Murder Of British Missionaries
asked the Secretary of State for Foreign Affairs whether he has received any communication from the Chinese National Government as to the capture of the persons guilty of the murder of the two missionaries, Misses Nettleton and Harrison; and what further steps are being taken to protect British subjects in China?
Since my reply to the hon. Members for East Lewisham (Sir A. Pownall) and Kidderminster (Mr. Wardlaw-Milne) on the 3rd of November, His Majesty's Minister in China has received a further Note from the Minister for Foreign Affairs expressing on behalf of the Chinese Government their profound grief, and stating that they had telegraphed instructions to the Provincial Government to apprehend and bring to justice the guilty parties. Chinese troops have been despatched for this purpose to the -district concerned. His Majesty's Minister recently issued instructions to all consular officers in disturbed dis- tricts in China to give warning in ample time to any British subjects who might be endangered by the activities of brigands and bandits.
Is it true that since this unfortunate occurrence missionaries belonging to other countries have been captured?
I cannot say whether there is any definite information to that effect.
asked the Secretary of State for Foreign Affairs whether he will make a statement on any recent changes in the conditions in China?
I would refer my hon. Friend to the reply returned to the hon. Member for Moseley (Mr. Hannon) on the 10th of November. The Governor of Manchuria arrived in Nan king on the 12th of November for a personal exchange of views with the heads of the National Government. I have no information of any other development in the situation.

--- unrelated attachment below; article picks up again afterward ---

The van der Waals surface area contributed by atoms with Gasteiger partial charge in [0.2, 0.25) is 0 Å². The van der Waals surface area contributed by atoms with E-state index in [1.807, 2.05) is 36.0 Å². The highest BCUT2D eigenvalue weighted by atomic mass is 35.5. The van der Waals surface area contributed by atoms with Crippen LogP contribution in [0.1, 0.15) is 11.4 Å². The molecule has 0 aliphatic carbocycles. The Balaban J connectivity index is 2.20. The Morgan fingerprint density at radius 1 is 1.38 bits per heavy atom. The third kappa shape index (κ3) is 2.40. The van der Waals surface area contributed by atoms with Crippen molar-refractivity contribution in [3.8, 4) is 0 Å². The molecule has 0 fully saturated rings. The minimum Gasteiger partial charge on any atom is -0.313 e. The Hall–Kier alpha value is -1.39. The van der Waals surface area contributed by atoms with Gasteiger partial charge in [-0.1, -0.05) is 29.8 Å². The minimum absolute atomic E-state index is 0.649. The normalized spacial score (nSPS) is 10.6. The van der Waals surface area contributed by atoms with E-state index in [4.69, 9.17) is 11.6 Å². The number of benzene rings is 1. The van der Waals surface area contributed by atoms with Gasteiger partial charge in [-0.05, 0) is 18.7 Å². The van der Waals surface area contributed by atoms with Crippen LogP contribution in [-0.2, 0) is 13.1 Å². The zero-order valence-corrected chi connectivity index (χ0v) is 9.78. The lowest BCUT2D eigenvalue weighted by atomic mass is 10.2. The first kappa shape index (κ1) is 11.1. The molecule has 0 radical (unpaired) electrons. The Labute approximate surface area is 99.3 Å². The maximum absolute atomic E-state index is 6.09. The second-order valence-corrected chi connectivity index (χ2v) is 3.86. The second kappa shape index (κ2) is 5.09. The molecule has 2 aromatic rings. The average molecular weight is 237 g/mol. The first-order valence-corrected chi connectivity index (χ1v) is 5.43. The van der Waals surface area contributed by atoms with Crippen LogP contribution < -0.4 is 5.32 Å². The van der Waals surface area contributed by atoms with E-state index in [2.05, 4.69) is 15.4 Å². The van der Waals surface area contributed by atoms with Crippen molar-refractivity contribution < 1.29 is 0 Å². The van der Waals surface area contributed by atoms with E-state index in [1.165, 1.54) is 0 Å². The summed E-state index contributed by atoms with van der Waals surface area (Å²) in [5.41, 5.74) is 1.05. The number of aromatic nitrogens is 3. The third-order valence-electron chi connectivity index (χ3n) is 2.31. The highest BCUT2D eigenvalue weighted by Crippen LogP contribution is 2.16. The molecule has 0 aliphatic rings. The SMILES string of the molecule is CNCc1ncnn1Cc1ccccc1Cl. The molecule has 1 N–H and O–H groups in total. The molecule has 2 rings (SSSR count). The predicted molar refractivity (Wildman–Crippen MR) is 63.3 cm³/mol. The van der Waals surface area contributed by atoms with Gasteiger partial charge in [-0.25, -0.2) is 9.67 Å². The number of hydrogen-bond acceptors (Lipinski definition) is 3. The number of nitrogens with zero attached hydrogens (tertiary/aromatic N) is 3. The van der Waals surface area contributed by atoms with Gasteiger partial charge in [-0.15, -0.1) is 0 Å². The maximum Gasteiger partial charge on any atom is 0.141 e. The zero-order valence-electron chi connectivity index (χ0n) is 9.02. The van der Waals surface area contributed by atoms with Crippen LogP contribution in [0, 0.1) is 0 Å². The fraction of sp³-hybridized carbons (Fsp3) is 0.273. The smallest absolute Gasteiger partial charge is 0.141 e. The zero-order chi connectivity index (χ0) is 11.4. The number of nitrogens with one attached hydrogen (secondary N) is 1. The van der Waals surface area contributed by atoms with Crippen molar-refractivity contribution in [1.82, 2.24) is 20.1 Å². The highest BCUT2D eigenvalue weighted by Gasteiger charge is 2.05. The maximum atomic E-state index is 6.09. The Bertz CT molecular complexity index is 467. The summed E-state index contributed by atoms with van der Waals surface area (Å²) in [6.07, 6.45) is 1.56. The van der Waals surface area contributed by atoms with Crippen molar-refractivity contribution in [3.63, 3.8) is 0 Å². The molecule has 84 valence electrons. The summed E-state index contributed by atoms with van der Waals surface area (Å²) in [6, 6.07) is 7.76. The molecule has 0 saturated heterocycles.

Is it not the case that civil war is gradually coming to an end?
I have already reported that conditions continue to improve.
Five Per Cent Loan, 1913
asked the Secretary of State for Foreign Affairs whether he has received a complaint that the Chinese Government has refused to recognise the yellow bonds of the Chinese Five Per Cent. Loan of 1913, purchased in the open market in London in good faith by British investors; and whether he will make a protest and request the Chinese authorities to honour their obligations?
A complaint of this nature has been received. Representations were made to the Chinese Government who have recently returned an unfavourable reply. I am in communication with the interested British parties, and am considering what further action can usefully be taken.
As a committee has been formed will the right hon. Gentle- man allow representatives of the parties interested to call and see him or the Under-Secretary on this matter?
I will arrange for them to see the proper representative at my office, along with the Under-Secretary of State. I have to devote a lot of time to other conferences.